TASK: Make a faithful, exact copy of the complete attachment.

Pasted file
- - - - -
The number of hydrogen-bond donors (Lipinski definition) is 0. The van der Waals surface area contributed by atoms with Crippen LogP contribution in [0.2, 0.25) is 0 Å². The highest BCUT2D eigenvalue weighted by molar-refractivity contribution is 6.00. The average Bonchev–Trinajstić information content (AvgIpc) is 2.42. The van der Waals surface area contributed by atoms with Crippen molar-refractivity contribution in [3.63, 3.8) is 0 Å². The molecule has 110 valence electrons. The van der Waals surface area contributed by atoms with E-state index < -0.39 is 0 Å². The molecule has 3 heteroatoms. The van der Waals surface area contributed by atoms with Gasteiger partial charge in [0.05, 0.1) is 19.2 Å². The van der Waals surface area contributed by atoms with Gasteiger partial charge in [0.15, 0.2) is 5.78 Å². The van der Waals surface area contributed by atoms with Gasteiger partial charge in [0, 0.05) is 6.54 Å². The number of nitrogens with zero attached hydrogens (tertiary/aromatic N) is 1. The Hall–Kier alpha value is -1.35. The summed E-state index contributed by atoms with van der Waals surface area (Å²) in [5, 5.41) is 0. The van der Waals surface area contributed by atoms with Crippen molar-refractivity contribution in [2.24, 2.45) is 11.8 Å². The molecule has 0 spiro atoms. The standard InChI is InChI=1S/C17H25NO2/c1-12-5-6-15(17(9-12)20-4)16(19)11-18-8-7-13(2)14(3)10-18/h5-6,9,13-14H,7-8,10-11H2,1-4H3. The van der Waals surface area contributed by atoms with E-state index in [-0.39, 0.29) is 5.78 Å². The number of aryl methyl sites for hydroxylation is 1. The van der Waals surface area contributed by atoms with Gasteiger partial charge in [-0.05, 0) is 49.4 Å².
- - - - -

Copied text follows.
The number of hydrogen-bond donors (Lipinski definition) is 0. The van der Waals surface area contributed by atoms with Crippen LogP contribution in [0.2, 0.25) is 0 Å². The highest BCUT2D eigenvalue weighted by molar-refractivity contribution is 6.00. The average Bonchev–Trinajstić information content (AvgIpc) is 2.42. The van der Waals surface area contributed by atoms with Crippen molar-refractivity contribution in [3.63, 3.8) is 0 Å². The molecule has 110 valence electrons. The van der Waals surface area contributed by atoms with E-state index < -0.39 is 0 Å². The molecule has 3 heteroatoms. The van der Waals surface area contributed by atoms with Gasteiger partial charge in [0.05, 0.1) is 19.2 Å². The van der Waals surface area contributed by atoms with Gasteiger partial charge in [0.15, 0.2) is 5.78 Å². The van der Waals surface area contributed by atoms with Gasteiger partial charge in [0, 0.05) is 6.54 Å². The number of nitrogens with zero attached hydrogens (tertiary/aromatic N) is 1. The Hall–Kier alpha value is -1.35. The summed E-state index contributed by atoms with van der Waals surface area (Å²) in [5, 5.41) is 0. The van der Waals surface area contributed by atoms with Crippen molar-refractivity contribution in [2.24, 2.45) is 11.8 Å². The molecule has 0 spiro atoms. The standard InChI is InChI=1S/C17H25NO2/c1-12-5-6-15(17(9-12)20-4)16(19)11-18-8-7-13(2)14(3)10-18/h5-6,9,13-14H,7-8,10-11H2,1-4H3. The van der Waals surface area contributed by atoms with E-state index in [-0.39, 0.29) is 5.78 Å². The number of aryl methyl sites for hydroxylation is 1. The van der Waals surface area contributed by atoms with Gasteiger partial charge in [-0.05, 0) is 49.4 Å².